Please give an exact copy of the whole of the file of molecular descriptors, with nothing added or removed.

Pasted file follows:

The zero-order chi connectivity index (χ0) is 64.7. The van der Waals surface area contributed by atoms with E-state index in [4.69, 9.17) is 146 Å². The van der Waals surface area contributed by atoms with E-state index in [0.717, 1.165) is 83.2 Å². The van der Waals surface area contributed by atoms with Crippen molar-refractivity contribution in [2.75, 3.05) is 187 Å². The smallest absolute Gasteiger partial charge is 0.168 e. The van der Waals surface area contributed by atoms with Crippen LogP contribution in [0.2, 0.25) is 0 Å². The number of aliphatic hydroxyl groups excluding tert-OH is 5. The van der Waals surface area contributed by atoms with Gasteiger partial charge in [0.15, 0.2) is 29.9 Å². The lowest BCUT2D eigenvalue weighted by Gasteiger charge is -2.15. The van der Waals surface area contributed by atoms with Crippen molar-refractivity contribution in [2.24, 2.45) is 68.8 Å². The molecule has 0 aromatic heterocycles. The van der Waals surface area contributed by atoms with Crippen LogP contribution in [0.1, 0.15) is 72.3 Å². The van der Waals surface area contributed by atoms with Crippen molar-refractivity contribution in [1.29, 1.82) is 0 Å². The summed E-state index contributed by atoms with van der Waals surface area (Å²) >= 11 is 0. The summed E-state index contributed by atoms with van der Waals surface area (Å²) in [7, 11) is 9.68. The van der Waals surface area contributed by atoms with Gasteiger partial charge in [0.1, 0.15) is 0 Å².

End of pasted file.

The zero-order chi connectivity index (χ0) is 64.7. The van der Waals surface area contributed by atoms with E-state index in [4.69, 9.17) is 146 Å². The van der Waals surface area contributed by atoms with E-state index in [0.717, 1.165) is 83.2 Å². The van der Waals surface area contributed by atoms with Crippen molar-refractivity contribution in [2.75, 3.05) is 187 Å². The smallest absolute Gasteiger partial charge is 0.168 e. The van der Waals surface area contributed by atoms with Crippen LogP contribution in [0.2, 0.25) is 0 Å². The number of aliphatic hydroxyl groups excluding tert-OH is 5. The van der Waals surface area contributed by atoms with Gasteiger partial charge in [0.15, 0.2) is 29.9 Å². The lowest BCUT2D eigenvalue weighted by Gasteiger charge is -2.15. The van der Waals surface area contributed by atoms with Crippen molar-refractivity contribution in [2.24, 2.45) is 68.8 Å². The molecule has 0 aromatic heterocycles. The van der Waals surface area contributed by atoms with Crippen LogP contribution in [0.1, 0.15) is 72.3 Å². The van der Waals surface area contributed by atoms with Crippen molar-refractivity contribution in [1.29, 1.82) is 0 Å². The summed E-state index contributed by atoms with van der Waals surface area (Å²) >= 11 is 0. The summed E-state index contributed by atoms with van der Waals surface area (Å²) in [7, 11) is 9.68. The van der Waals surface area contributed by atoms with Gasteiger partial charge in [0.1, 0.15) is 0 Å².